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The Brooke’s Petra Ingram, A Visionary Force

The Brooke - Animals in brick kilns - image credit ©Brooke/Freya DowsonThe Brooke - Animals in brick kilns - image credit ©Brooke/Freya Dowson

The Brooke’s Petra Ingram, A Visionary Force

Petra Ingram joined The Brooke, an international animal welfare charity working to improve the lives of working horses, donkeys, mules and the people who depend on them, as a Finance Director in 2009. After a short period in position, she was appointed Chief Executive in what Petra described as being in ‘the right place at the right time’, driven by her desperate passion for the charity.

Petra Ingram, Charity The Brooke Chief Executive

Petra Ingram, Charity The Brooke Chief Executive

During her time as Chief Executive, Petra has been and still is responsible for, the growth of practice. Statistically speaking, since her appointment the £12 Million income with a reach of 750,000 recorded working animals has increased to, for 2016, a reported £19 Million and 2M respectively.

“Every animal helps up to a family of about six people” says Petra, “reaching 2 million animals helps about 12 million people, a phenomenal number of lives get changed as a result of Brooke’s work”

∼ Petra Ingram ∼

Building the Economic Model

One of the key principals in which Petra implemented was a change in operation. The Economic Model grew to comprise of three elements;

The first element was to focus on families and operation. Instead of ‘parachuting into communities’ with the aim to help care for the working animal by giving free treatments, the charity changed direction to create lasting change. This was done by working with the owners and families to build on education, skills and to grow compassion for the animal. By understanding the complex environment in which both animal and families live, The Brooke were able to identify key area’s that needed work.

The second element focuses on the education of service supply, by aiming to develop quality services by providing a lasting solution. Farriers, harness makers, vets, other animal health workers and feed sellers, all receive additional education and support to be able to provide better care and health treatment so the equids live longer and healthier lives.

Brooke trained farrier working in market in Senegal - image credit ©Brooke/Freya Dowson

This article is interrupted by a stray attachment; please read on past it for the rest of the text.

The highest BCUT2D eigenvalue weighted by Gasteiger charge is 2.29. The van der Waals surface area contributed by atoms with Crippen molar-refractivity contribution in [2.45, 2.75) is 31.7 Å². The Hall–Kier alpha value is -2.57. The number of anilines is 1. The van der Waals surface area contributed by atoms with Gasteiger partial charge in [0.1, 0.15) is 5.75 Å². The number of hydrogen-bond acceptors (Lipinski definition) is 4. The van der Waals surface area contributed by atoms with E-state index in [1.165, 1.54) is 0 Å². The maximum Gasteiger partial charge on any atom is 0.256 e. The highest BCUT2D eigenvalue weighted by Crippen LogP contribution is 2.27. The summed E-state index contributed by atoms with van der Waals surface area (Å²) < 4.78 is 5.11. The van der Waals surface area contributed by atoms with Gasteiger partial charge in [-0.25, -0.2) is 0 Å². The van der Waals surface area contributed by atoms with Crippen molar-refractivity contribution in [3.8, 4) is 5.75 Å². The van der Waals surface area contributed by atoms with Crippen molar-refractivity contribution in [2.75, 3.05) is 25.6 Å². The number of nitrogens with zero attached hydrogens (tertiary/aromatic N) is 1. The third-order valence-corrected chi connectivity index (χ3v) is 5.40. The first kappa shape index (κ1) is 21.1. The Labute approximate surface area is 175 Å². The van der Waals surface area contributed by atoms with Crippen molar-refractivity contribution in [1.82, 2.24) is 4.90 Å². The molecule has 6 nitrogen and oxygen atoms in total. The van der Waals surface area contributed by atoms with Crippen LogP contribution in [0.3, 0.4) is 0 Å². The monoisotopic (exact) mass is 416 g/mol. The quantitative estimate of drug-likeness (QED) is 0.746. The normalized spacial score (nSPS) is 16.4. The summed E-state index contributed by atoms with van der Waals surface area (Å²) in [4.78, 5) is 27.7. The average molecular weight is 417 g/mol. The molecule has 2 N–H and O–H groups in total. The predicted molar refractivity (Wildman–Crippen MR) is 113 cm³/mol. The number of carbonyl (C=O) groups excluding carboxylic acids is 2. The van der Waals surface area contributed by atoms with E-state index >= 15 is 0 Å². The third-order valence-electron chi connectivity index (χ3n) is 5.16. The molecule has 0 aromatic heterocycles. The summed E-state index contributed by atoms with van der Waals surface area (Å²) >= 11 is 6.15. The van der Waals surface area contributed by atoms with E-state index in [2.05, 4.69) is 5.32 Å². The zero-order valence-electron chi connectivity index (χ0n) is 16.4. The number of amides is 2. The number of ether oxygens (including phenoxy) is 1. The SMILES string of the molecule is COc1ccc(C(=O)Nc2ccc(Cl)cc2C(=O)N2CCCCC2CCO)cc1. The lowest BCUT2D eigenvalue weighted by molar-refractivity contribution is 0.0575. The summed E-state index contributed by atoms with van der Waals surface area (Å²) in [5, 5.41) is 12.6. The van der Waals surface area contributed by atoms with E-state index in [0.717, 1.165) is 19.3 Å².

Brooke trained farrier working in market in Senegal – image credit ©Brooke/Freya Dowson

In the third element of the new model, The Brooke looked at the systemic environment; policy makers, national and international governments were involved in bringing about long term change to policy, law and standards. In 2016 new international standards were adopted for the working equid by the World Organisation for Animal Health (OIE) for which The Brooke worked with the Adopted International Standards Technical Committee.

Understand the value of working Equids

Understanding the value of these equids to the working lives of families in countries such as Ethiopia, India and Asia has been key to developing sustainable change. Learning what motivates people to change their behaviour has been an ongoing effort to help implement this.

 “In Ethiopia, there’s 9 million working horses, donkeys and mules. 98 % of rural families own at least one donkey”

∼ Petra Ingram ∼

The equids have a lot of key responsibilities, such as transporting produce to market, feed for cattle, and collecting water, without them the responsibility for these tasks would fall to the woman.

Campaign ‘How the Other Horse Lives’

2017 has seen the launch of an exciting campaign, ‘How the Other Horse Lives’ which was brought about by the need to raise awareness of the living conditions of working equids in developing countries. Highlighting the difference in care from the traditional principals in the UK, to those abroad, is key to the campaign’s direction.

Professional riders have been asked to complete short questionnaires. There’s also opportunities for monthly donations or sign up to the MyHackathon to help raise funds.

Support from Ambassadors

Global Ambassador Monty Roberts’ vision is to leave a world a better place for horses and people too. A few years ago he visited India, he was shocked to see people still treat their animals as they did when he was young. Charlotte Dujardin, also a Global Ambassador for The Brooke, has a trip planned towards the end of year and has said to be ‘worried’ about what she will witness when there.

Petra Ingram and Jessica Mendoza credit ©Brooke

Petra Ingram and Jessica Mendoza – image credit ©Brooke

Further support was offered by Nina Barbour when The Brooke were announced as this year’s chosen charity for The Equerry Bolesworth International Horse Show. The charity used the opportunity not only to raise awareness of the work they do but to announce Jessica Mendoza as the latest Global Ambassador. The 21-year-old rider, who is one of the youngest rider to ever represent Great Britain at senior International level, jumped at the chance to answer questions to support the campaign for ‘How the Other Horse Lives’.

For more information please visit https://www.thebrooke.org where you will find a wealth of information including ways you can get involved.

 

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